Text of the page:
The bookman who embraced Penang

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Petaling Jaya-based independent publisher Fixi conquered Malaysia's bestsellers charts with a new wave of pulp fiction that dares to defy Islamic conservatism and the country’s alleged lowreading rates.

Flesh-eating zombies, teenage drugrunners, cannibal condoms from outer space. On the other hand, there’s also Jemaah Islamiyah-affiliated terrorists on the hunt for runaway Thai prostitutes, glue-sniffing motorcycle gangs, shifty immigrant workers, incestuous imams and all sorts of ghosts. If it’s dark and scary, Malaysia seems to have it these days. Nothing to worry about though, because in order to save the nation from the forces of darkness, one just needs to stop reading and put the paperback down.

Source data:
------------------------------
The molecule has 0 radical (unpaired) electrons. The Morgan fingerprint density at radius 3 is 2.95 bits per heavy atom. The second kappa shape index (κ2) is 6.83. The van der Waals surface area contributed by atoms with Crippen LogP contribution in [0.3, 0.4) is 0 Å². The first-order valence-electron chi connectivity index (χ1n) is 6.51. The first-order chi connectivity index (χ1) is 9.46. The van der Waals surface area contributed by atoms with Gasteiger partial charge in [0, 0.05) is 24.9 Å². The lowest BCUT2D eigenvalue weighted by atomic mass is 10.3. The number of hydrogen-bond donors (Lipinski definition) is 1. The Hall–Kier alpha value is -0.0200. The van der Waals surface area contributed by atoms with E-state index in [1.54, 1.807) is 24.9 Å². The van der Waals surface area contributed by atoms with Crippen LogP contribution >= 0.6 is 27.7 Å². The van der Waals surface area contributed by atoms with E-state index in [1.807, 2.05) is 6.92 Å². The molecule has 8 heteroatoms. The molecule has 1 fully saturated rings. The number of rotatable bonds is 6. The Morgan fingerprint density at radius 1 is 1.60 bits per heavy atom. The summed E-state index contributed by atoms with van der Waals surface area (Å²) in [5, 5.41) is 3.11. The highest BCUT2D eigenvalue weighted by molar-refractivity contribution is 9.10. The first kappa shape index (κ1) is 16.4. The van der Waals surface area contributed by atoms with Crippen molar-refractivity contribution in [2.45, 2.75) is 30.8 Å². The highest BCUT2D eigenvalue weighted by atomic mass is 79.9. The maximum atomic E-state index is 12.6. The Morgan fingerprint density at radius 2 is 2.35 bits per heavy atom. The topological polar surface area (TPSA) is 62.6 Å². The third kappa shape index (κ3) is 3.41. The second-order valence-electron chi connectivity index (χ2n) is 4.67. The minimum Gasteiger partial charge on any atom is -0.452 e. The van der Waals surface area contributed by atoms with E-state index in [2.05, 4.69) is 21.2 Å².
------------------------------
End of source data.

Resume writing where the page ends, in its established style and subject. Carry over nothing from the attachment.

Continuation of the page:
Giving Malaysia this fiction-based bad name is all in a day’s work for Malaysian publisher and director Amir Muhammad, who launched four new books at the George Town Literary Festival in November 2014.


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